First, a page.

Wacky Steven Cohen nudges South Africans out of their comfort zones

Steven Cohen 3 (2)

Challenging tired old comfort zones: Performance artist Steven Cohen poses new ways of looking at art, identity and politics in the confusing context of South Africa today

WHEN 54-year old, controversial performance artist Steven Cohen astonished a sober gathering of arts lovers two weeks ago at the Wits Art Museum by bursting into the centre of them and doing his bizarre dance routine, anybody who happened to be thinking about something else was instantly riveted. He was dressed – actually only partially dressed, since much of his body was naked – in an outrageous get-up consisting of lily-white skin, high-heeled pointed shoes, naked backside behind half a black dress, and other tricks.

His entire performance lasted five minutes, then he was gone. But it left intriguing questions about what is art and identity, what is Jewishness – he wore a silver Magen David above his eyes and another mounted on top of his head which he discarded at a certain point, accompanied by music from Fiddler on the Roof – and what is the meaning of everything else?

The gathering marked the 80th birthday of a South African icon of the arts, Linda (Goodman) Givon, who for the past fifty years – through Johannesburg’s Goodman Gallery – had encouraged, cajoled and facilitated development of a veritable parade of young black and white artists, during times when the apartheid regime did everything it could to discourage such mixing. The event marked a dignified end to her career, described eloquently by one of her gallery’s successes, celebrated artist William Kentridge, in his speech, and the handing of the baton to younger people.

Steven Cohen’s shaking up of conventional notions about identity, something he has done for the past twenty years, is a metaphor for the unpredictable events unfolding in this country today. Such as the thrashing which the ANC’s tired old men – epitomised by President Jacob Zuma and his cohorts – received in the recent elections at the hands of the young bucks of the EFF and DA opposition parties, which are bursting with fresh energy. The leaders of the latter parties – Julius Malema and Mmusi Maimane – are in their mid-thirties and at the beginning of their political careers. Anything is possible.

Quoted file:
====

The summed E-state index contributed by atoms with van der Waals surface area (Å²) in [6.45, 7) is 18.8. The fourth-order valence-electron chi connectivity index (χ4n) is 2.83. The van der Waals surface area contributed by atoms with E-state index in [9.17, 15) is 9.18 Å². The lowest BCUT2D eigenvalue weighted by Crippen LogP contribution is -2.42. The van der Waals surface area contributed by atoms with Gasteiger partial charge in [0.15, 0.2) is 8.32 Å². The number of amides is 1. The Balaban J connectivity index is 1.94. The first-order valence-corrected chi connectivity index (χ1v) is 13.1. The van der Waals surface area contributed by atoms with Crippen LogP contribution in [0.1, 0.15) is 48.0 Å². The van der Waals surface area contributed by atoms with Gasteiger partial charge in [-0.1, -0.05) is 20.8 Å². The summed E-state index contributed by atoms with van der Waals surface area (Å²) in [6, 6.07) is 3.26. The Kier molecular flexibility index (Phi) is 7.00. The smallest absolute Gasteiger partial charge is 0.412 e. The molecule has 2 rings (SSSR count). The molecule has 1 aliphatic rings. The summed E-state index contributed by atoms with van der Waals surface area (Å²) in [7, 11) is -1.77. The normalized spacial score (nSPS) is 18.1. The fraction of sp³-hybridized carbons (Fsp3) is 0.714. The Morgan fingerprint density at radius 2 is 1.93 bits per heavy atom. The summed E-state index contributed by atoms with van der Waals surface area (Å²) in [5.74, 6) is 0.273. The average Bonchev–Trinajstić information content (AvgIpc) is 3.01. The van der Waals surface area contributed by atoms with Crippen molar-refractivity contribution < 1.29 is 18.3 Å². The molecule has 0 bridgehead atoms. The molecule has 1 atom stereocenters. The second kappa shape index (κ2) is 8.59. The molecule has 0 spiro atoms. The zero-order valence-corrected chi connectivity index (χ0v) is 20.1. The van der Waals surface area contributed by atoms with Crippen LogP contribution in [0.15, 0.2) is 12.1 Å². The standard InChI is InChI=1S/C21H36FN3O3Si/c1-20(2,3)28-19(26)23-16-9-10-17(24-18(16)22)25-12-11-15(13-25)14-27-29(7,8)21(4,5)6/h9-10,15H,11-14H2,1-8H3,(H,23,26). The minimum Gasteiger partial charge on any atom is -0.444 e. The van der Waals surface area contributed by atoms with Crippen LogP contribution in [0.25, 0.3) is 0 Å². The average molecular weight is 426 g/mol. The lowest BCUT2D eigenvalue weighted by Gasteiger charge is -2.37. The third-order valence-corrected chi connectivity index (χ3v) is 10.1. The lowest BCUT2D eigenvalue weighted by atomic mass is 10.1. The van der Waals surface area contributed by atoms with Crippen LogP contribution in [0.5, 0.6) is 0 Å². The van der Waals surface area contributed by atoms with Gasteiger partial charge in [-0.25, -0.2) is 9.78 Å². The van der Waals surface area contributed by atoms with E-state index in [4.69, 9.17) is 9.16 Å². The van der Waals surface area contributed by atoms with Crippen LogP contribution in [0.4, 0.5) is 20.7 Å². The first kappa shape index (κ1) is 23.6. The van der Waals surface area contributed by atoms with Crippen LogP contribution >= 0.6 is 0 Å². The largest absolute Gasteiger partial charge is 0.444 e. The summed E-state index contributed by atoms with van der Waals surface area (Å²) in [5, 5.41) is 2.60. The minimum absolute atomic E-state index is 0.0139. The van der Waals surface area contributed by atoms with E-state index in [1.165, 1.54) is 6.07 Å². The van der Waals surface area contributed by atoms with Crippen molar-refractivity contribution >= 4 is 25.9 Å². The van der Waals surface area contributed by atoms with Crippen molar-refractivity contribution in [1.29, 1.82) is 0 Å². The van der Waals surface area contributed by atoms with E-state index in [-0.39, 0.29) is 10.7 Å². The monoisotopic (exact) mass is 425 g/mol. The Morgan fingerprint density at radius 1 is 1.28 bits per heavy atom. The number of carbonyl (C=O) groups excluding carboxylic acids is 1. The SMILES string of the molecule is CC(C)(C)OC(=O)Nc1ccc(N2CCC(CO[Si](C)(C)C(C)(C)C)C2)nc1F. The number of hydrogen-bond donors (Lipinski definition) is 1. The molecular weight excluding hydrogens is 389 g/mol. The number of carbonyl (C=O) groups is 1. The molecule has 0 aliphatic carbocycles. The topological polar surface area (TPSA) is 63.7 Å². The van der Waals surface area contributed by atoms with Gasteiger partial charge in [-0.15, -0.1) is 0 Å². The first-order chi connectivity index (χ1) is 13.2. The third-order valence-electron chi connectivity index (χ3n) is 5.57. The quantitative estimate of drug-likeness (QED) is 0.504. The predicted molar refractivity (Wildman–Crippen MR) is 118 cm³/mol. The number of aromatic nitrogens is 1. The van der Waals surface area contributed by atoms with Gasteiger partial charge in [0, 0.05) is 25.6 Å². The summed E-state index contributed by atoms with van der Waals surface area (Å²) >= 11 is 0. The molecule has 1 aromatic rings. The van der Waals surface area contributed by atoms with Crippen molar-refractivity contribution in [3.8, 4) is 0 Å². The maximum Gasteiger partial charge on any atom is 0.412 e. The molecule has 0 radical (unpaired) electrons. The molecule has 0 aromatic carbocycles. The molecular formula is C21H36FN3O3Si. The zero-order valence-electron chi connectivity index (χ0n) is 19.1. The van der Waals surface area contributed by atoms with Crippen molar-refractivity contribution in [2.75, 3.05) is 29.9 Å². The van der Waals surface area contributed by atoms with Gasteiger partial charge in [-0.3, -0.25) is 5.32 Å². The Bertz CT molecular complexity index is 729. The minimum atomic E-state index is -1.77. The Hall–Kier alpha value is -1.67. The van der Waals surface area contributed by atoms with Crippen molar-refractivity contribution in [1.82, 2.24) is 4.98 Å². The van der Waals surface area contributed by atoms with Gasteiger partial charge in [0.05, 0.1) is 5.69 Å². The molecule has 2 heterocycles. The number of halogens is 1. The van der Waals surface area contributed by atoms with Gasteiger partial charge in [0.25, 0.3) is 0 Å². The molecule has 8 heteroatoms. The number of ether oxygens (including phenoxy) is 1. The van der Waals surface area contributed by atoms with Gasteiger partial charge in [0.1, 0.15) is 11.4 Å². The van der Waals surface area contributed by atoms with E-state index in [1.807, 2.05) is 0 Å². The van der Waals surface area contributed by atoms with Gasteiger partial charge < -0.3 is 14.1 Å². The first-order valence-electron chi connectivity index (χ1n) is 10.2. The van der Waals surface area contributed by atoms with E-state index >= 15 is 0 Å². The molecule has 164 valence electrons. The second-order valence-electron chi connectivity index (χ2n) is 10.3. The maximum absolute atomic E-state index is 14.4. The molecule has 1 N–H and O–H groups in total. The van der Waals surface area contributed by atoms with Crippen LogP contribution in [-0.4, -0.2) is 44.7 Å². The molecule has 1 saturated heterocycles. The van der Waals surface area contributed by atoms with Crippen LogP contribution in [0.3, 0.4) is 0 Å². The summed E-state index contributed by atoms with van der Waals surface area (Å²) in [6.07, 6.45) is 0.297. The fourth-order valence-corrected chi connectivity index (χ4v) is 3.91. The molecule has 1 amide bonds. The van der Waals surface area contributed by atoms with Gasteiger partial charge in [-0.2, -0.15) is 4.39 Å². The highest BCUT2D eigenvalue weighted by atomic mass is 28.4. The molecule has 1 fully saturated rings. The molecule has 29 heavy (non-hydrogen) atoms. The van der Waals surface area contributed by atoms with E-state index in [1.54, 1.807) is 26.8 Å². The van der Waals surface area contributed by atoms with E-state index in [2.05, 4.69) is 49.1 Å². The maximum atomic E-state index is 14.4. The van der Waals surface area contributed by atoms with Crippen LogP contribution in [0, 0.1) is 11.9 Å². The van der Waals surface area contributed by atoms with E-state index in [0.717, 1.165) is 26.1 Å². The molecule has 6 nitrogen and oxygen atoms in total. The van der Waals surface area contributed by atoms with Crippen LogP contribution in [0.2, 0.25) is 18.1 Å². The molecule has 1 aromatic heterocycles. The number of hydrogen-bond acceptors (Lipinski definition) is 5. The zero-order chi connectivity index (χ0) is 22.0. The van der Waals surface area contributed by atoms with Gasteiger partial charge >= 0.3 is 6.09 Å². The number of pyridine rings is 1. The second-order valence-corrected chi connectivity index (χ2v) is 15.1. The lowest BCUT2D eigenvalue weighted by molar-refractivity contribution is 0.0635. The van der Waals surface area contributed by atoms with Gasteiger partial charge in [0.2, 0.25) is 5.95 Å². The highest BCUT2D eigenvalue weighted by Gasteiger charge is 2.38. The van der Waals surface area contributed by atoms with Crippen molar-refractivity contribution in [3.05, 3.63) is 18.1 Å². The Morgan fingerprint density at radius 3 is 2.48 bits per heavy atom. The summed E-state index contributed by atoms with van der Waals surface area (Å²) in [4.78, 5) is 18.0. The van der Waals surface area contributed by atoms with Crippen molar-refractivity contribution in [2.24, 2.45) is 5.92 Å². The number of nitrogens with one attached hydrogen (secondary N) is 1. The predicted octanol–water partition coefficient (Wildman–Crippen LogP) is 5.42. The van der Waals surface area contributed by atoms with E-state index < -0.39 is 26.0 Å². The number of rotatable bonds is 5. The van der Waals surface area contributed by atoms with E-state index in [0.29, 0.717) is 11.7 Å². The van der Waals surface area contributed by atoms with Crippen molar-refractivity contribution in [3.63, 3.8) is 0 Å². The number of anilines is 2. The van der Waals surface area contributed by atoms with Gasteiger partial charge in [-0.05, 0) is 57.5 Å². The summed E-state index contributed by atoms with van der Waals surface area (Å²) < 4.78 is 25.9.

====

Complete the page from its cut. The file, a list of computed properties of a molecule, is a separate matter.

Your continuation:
In similar fashion, this country and its component minorities, including Greeks, Jews, Afrikaners and others, are in need of new, forward-looking people who recognise past history but are not hamstrung by old slogans hanging like lead balls around their elders’ ankles.

What will this country look like in twenty years time? No-one can say for sure if South Africa’s non-racial project will succeed. And what will minority groups look like, such as the Greeks and Afrikaners, when most of the older generation has passed on?

Given recent demographic trends, will the shrinking of the minority groups continue? If the size of the Jewish community today is already down to a mere 70 000 in a national population of 55 million, only half of its high point in the 1970s, will it have dropped to 30 000 in twenty years time? And if it is so much smaller, what kind of community will it be – both in Jewish and South African terms? Greeks and Afrikaners are asking similar questions.

Every generation has its challenges. Young South Africans who grew up after apartheid – the “born-frees” – do not want to be forced to follow the old Struggle catchphrases of their elders who fought apartheid. Those are now in the realm of folk history for most people, and things are different. Looking forward is the only meaningful path.

Every generation needs a Steven Cohen to shake things up and give a glimpse into a different way of looking at things. And it also needs the courage he has shown in charting his own path, despite the dangers it has sometimes posed. For example, on the day he walked onto Loftus Versfeld rugby field in Pretoria in 1998 during a match, dressed as an “ugly girl” in his characteristic, half-naked style, and confronted hundreds of conservative, macho, white – mainly Afrikaans – sports fans who couldn’t work out what he was saying to them, and some of whom wanted to attack him.

We live in exciting times, even if we can’t quite work out what it is all about.

(Geoff Sifrin is a journalist based in Johannesburg, South Africa, and former Editor of the SA Jewish Report. Email: geoffs@icon.co.za)

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